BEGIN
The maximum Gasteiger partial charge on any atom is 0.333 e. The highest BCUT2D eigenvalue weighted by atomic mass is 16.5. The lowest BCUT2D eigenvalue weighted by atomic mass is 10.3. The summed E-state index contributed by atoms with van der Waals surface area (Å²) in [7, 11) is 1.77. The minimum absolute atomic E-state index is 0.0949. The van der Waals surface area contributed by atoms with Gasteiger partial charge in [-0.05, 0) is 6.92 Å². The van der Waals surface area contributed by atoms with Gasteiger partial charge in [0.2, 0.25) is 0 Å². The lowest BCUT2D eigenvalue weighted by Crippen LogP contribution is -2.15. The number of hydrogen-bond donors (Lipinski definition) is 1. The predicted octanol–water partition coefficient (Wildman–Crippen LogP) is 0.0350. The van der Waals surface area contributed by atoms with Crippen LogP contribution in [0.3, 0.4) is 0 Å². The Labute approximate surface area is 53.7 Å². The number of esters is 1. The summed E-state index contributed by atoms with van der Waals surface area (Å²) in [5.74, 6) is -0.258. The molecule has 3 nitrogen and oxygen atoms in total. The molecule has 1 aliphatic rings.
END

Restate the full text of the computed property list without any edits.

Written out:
The maximum Gasteiger partial charge on any atom is 0.333 e. The highest BCUT2D eigenvalue weighted by atomic mass is 16.5. The lowest BCUT2D eigenvalue weighted by atomic mass is 10.3. The summed E-state index contributed by atoms with van der Waals surface area (Å²) in [7, 11) is 1.77. The minimum absolute atomic E-state index is 0.0949. The van der Waals surface area contributed by atoms with Gasteiger partial charge in [-0.05, 0) is 6.92 Å². The van der Waals surface area contributed by atoms with Gasteiger partial charge in [0.2, 0.25) is 0 Å². The lowest BCUT2D eigenvalue weighted by Crippen LogP contribution is -2.15. The number of hydrogen-bond donors (Lipinski definition) is 1. The predicted octanol–water partition coefficient (Wildman–Crippen LogP) is 0.0350. The van der Waals surface area contributed by atoms with Crippen LogP contribution in [0.3, 0.4) is 0 Å². The Labute approximate surface area is 53.7 Å². The number of esters is 1. The summed E-state index contributed by atoms with van der Waals surface area (Å²) in [5.74, 6) is -0.258. The molecule has 3 nitrogen and oxygen atoms in total. The molecule has 1 aliphatic rings.